Huh? Do you notice something missing here? What about the category of race? It's gone from the list, and in its place is a conflation of race and ethnicity. So both Asian American and Indian are listed as ethnicities, even though Indians are from South Asia. Hispanic is listed as an ethnicity, even though the term "Hispanic" means Spanish-speaking, and comprises people from many different nations (i.e., different ethnicities). And is African American a race, or an ethnicity, or both? And if you're white but no longer identify with a past European ethnicity, well, sorry, you didn't make the list at all.
What's going on here? By ignoring the category of race, are these authors saying that it does not exist? Or are they somehow afraid to use the word?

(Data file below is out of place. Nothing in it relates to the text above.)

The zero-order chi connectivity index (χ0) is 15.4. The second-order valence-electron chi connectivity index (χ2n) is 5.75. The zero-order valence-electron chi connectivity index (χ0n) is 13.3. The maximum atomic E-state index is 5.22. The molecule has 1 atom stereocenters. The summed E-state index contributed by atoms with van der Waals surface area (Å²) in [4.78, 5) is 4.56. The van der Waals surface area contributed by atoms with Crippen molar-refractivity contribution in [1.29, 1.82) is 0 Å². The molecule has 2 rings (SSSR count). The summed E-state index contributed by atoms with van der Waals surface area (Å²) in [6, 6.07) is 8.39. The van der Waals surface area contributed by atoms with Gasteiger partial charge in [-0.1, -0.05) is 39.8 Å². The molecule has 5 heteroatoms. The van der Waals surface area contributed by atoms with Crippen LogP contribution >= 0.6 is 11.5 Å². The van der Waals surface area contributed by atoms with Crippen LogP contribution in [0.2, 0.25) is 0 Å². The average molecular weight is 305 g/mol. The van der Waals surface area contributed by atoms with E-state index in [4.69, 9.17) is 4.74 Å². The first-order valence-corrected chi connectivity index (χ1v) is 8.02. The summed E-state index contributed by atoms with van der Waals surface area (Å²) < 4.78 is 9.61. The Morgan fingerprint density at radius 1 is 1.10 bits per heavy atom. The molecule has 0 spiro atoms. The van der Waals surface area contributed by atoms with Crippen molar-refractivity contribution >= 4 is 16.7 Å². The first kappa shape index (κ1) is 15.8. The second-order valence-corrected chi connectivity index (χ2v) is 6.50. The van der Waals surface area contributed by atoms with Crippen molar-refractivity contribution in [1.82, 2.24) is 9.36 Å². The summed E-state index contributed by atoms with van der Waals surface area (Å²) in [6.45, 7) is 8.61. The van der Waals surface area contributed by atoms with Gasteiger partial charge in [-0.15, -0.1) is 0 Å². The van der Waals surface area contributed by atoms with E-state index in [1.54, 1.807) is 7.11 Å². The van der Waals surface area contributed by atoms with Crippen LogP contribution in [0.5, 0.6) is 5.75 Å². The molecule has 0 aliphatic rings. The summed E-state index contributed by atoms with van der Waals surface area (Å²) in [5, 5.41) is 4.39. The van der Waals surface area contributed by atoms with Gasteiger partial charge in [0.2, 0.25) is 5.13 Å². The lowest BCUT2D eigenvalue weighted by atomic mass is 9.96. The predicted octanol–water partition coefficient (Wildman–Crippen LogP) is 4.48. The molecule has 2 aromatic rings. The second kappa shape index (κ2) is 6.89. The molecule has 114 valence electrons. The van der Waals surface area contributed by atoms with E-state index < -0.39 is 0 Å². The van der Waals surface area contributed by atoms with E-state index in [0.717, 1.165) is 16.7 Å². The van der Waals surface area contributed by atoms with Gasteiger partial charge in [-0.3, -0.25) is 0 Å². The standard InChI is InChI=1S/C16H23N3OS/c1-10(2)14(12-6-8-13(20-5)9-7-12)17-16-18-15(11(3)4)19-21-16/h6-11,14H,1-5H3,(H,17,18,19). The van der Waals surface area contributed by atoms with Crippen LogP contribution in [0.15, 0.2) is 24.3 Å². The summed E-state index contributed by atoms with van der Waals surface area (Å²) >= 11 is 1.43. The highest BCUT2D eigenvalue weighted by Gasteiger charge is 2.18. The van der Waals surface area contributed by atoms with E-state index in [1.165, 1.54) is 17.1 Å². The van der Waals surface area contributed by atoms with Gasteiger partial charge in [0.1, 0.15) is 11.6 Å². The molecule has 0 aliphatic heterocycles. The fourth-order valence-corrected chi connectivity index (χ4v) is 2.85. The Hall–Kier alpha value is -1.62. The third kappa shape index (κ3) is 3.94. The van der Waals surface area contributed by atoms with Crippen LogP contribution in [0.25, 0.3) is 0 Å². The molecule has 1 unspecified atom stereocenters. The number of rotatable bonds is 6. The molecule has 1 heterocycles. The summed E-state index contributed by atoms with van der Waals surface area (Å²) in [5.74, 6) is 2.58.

This is not the first time I've witnessed this kind of confusion and avoidance by whites. I've heard the term "ethnicity" used when the speaker meant "race" lots of times (just as I've witnessed whites of varying ages afraid to use the word "black," thinking that it's a racial slur). For some reason the word ethnicity has a softer connotation for some. Do these folks subliminally think that pointing out race in any way makes one racist? Do they think that the only way to ensure racial equity, or to avoid being called "the R word" is to be colorblind?
Granted, the authors are not race scholars, but they are scholars and their text will be used in many teacher prep courses. By failing to see race as a category different from ethnicity they reinforce to their readers that it's not okay to notice race. If we can't notice race, we can't notice racism, especially on the structural or institutional levels. If we can't notice racism, we can't do anything about it.
*Newby, T.J., Stepich, D.A., Lehman, J.D., & Russell, J.D. (2011). Educational
technology for teaching and learning (4th ed.). Upper Saddle River, NJ:Prentice-Hall